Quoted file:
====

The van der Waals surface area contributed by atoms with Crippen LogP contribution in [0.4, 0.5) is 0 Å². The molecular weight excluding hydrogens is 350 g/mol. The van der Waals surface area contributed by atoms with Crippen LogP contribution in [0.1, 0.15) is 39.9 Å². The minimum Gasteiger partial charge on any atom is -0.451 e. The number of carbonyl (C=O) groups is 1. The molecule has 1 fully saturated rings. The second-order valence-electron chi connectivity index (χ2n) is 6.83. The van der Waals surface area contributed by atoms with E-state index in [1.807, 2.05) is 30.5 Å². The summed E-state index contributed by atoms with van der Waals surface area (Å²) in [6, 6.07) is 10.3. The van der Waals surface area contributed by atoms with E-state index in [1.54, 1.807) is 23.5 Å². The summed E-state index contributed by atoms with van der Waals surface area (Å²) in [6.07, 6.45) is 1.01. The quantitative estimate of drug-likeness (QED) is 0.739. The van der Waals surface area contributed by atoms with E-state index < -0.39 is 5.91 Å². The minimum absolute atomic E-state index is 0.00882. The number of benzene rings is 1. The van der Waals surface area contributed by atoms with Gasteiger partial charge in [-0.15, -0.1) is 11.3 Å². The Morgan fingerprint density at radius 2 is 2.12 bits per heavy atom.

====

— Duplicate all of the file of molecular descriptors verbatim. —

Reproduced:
The van der Waals surface area contributed by atoms with Crippen LogP contribution in [0.4, 0.5) is 0 Å². The molecular weight excluding hydrogens is 350 g/mol. The van der Waals surface area contributed by atoms with Crippen LogP contribution in [0.1, 0.15) is 39.9 Å². The minimum Gasteiger partial charge on any atom is -0.451 e. The number of carbonyl (C=O) groups is 1. The molecule has 1 fully saturated rings. The second-order valence-electron chi connectivity index (χ2n) is 6.83. The van der Waals surface area contributed by atoms with E-state index in [1.807, 2.05) is 30.5 Å². The summed E-state index contributed by atoms with van der Waals surface area (Å²) in [6, 6.07) is 10.3. The van der Waals surface area contributed by atoms with E-state index in [1.54, 1.807) is 23.5 Å². The summed E-state index contributed by atoms with van der Waals surface area (Å²) in [6.07, 6.45) is 1.01. The quantitative estimate of drug-likeness (QED) is 0.739. The van der Waals surface area contributed by atoms with E-state index < -0.39 is 5.91 Å². The minimum absolute atomic E-state index is 0.00882. The number of benzene rings is 1. The van der Waals surface area contributed by atoms with Gasteiger partial charge in [-0.15, -0.1) is 11.3 Å². The Morgan fingerprint density at radius 2 is 2.12 bits per heavy atom.